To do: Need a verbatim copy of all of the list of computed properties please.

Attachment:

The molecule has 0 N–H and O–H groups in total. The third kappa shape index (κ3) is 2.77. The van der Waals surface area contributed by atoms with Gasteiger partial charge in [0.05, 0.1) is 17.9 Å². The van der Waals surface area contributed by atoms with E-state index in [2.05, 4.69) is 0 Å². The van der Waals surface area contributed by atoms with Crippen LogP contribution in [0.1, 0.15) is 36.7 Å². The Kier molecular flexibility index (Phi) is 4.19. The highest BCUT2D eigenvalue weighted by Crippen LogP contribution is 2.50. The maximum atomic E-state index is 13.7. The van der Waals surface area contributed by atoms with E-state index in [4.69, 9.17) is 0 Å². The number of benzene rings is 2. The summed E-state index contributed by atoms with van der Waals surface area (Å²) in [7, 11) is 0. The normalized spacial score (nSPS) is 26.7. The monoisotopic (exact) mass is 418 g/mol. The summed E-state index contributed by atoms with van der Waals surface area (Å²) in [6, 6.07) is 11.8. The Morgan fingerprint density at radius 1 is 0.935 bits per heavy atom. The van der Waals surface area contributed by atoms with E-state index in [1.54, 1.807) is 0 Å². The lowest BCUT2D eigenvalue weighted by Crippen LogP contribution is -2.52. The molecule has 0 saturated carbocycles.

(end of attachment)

The molecule has 0 N–H and O–H groups in total. The third kappa shape index (κ3) is 2.77. The van der Waals surface area contributed by atoms with Gasteiger partial charge in [0.05, 0.1) is 17.9 Å². The van der Waals surface area contributed by atoms with E-state index in [2.05, 4.69) is 0 Å². The van der Waals surface area contributed by atoms with Crippen LogP contribution in [0.1, 0.15) is 36.7 Å². The Kier molecular flexibility index (Phi) is 4.19. The highest BCUT2D eigenvalue weighted by Crippen LogP contribution is 2.50. The maximum atomic E-state index is 13.7. The van der Waals surface area contributed by atoms with E-state index in [4.69, 9.17) is 0 Å². The number of benzene rings is 2. The summed E-state index contributed by atoms with van der Waals surface area (Å²) in [7, 11) is 0. The normalized spacial score (nSPS) is 26.7. The monoisotopic (exact) mass is 418 g/mol. The summed E-state index contributed by atoms with van der Waals surface area (Å²) in [6, 6.07) is 11.8. The Morgan fingerprint density at radius 1 is 0.935 bits per heavy atom. The van der Waals surface area contributed by atoms with E-state index in [1.54, 1.807) is 0 Å². The lowest BCUT2D eigenvalue weighted by Crippen LogP contribution is -2.52. The molecule has 0 saturated carbocycles.